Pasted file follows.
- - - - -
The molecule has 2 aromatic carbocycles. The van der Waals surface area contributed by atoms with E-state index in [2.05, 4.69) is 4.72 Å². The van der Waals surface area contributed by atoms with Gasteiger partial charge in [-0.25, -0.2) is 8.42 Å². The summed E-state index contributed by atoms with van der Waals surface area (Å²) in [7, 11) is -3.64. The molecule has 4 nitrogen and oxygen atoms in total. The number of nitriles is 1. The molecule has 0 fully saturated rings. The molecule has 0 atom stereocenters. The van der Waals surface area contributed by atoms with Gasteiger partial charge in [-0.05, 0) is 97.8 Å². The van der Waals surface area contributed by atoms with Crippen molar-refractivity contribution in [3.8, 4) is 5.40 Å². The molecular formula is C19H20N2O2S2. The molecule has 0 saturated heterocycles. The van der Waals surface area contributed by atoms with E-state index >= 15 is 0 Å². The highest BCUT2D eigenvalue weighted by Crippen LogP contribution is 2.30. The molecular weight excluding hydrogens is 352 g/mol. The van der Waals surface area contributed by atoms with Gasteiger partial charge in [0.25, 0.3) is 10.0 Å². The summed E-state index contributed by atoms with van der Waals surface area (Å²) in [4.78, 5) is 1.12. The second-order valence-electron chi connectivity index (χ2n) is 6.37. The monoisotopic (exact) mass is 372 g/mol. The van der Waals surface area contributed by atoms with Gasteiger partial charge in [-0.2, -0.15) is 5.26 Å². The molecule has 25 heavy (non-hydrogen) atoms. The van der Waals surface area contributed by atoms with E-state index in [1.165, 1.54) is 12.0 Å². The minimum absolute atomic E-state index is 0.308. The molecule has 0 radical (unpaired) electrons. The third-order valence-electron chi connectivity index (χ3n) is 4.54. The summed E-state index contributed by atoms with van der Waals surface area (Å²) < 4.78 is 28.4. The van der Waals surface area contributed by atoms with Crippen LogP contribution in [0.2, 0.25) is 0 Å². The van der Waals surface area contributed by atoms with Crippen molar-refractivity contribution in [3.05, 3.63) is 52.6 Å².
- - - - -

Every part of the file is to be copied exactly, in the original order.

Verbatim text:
The molecule has 2 aromatic carbocycles. The van der Waals surface area contributed by atoms with E-state index in [2.05, 4.69) is 4.72 Å². The van der Waals surface area contributed by atoms with Gasteiger partial charge in [-0.25, -0.2) is 8.42 Å². The summed E-state index contributed by atoms with van der Waals surface area (Å²) in [7, 11) is -3.64. The molecule has 4 nitrogen and oxygen atoms in total. The number of nitriles is 1. The molecule has 0 fully saturated rings. The molecule has 0 atom stereocenters. The van der Waals surface area contributed by atoms with Gasteiger partial charge in [-0.05, 0) is 97.8 Å². The van der Waals surface area contributed by atoms with Crippen molar-refractivity contribution in [3.8, 4) is 5.40 Å². The molecular formula is C19H20N2O2S2. The molecule has 0 saturated heterocycles. The van der Waals surface area contributed by atoms with E-state index >= 15 is 0 Å². The highest BCUT2D eigenvalue weighted by Crippen LogP contribution is 2.30. The molecular weight excluding hydrogens is 352 g/mol. The van der Waals surface area contributed by atoms with Gasteiger partial charge in [0.25, 0.3) is 10.0 Å². The summed E-state index contributed by atoms with van der Waals surface area (Å²) in [4.78, 5) is 1.12. The second-order valence-electron chi connectivity index (χ2n) is 6.37. The monoisotopic (exact) mass is 372 g/mol. The van der Waals surface area contributed by atoms with Gasteiger partial charge in [-0.2, -0.15) is 5.26 Å². The molecule has 25 heavy (non-hydrogen) atoms. The van der Waals surface area contributed by atoms with E-state index in [1.165, 1.54) is 12.0 Å². The minimum absolute atomic E-state index is 0.308. The molecule has 0 radical (unpaired) electrons. The third-order valence-electron chi connectivity index (χ3n) is 4.54. The summed E-state index contributed by atoms with van der Waals surface area (Å²) < 4.78 is 28.4. The van der Waals surface area contributed by atoms with Crippen LogP contribution in [0.2, 0.25) is 0 Å². The van der Waals surface area contributed by atoms with Crippen molar-refractivity contribution in [3.05, 3.63) is 52.6 Å².